Orion Nebula (M42) - light touch on the edits

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SpookyZalost

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Everything and nothing. We've barely scratched the surface since our visible universe can only go so far and it's only a small corner of the theoretical size of the universe itself.
 

zoldos

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Everything and nothing. We've barely scratched the surface since our visible universe can only go so far and it's only a small corner of the theoretical size of the universe itself.
SpookyZalostHow big is the theoretical size?
 
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zoldos

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Around 92 billion light years across. Based on current rates of expansion and how far objects are likely relative to where they sent their light from. An object 14 billion light years away is likely about 40 or so billion light years further today.
SpookyZalostBut I'm to understand that the Universe is expanding in all directions faster than the speed of light. So any size measurement will always be inaccurate? Yes?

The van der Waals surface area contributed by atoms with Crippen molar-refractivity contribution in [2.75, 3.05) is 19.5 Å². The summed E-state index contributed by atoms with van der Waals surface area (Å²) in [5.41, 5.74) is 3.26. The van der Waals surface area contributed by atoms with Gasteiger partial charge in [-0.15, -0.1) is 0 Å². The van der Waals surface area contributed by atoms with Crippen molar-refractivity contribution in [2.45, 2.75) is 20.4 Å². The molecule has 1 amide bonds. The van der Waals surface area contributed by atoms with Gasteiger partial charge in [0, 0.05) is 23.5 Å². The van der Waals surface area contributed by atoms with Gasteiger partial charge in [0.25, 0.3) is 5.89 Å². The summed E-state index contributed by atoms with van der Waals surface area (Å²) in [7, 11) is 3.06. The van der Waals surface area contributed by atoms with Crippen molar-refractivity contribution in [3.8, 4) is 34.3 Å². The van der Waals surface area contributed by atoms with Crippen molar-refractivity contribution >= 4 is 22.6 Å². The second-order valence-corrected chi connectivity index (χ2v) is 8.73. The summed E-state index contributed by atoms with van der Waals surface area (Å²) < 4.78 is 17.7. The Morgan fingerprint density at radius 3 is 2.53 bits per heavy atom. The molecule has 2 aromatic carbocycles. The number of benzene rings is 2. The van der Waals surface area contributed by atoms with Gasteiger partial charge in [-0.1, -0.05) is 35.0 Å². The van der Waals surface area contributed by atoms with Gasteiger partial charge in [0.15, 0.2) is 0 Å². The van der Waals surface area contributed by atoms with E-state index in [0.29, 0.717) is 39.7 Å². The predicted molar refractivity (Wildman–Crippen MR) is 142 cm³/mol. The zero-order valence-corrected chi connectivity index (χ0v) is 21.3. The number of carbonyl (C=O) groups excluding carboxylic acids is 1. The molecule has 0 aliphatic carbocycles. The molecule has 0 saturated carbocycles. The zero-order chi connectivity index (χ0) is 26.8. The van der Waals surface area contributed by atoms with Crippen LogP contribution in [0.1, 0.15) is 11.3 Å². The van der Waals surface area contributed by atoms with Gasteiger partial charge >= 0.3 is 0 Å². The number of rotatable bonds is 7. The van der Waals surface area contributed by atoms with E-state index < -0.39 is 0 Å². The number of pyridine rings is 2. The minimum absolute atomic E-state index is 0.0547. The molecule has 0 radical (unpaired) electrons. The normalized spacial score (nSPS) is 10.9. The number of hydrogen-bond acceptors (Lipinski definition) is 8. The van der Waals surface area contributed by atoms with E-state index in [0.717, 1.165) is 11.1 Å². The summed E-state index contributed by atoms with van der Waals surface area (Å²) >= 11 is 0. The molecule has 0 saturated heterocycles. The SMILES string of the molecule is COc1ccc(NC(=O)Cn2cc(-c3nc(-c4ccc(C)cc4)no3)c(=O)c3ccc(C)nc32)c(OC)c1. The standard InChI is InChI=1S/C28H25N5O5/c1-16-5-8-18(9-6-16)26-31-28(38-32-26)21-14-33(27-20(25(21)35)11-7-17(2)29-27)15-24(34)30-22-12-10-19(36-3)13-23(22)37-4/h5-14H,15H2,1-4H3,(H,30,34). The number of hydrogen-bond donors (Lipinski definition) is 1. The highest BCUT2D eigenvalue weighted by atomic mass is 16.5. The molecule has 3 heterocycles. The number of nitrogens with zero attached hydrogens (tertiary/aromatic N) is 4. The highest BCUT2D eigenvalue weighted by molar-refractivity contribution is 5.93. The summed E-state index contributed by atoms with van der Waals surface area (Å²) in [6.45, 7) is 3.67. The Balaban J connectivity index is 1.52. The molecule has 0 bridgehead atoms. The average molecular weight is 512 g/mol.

SpookyZalost

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But I'm to understand that the Universe is expanding in all directions faster than the speed of light. So any size measurement will always be inaccurate? Yes?
zoldosRight, but even if it's expanding faster than a few ly per year, the estimate is still somewhat accurate. To make matters worse. The farther away you go the faster it's expanding which makes objects at the edge of the visible universe traveling away from us the fastest.

This also means there's a dissonance in that beyond the local group most galaxies are unreachable without some form of ftl drive. In fact most galaxies we see today are currently beyond the visible horizon of the universe. In a few billion years, there will be nothing but a black void beyond our local cluster of galaxies. A handful of Islands in a vast black sea.
 
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zoldos

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Right, but even if it's expanding faster than a few ly per year, the estimate is still somewhat accurate. To make matters worse. The farther away you go the faster it's expanding which makes objects at the edge of the visible universe traveling away from us the fastest.

This also means there's a dissonance in that beyond the local group most galaxies are unreachable without some form of ftl drive. In fact most galaxies we see today are currently beyond the visible horizon of the universe. In a few billion years, there will be nothing but a black void beyond our local cluster of galaxies. A handful of Islands in a vast black sea.
SpookyZalostWow. Pretty trippy. I still find it mind boggling that the "further" distance away we observe with telescopes, the further back in time we are seeing.

That being said, couldn't the "current" universe already have "died" so to speak, but we wouldn't know for thousands, if not millions of years?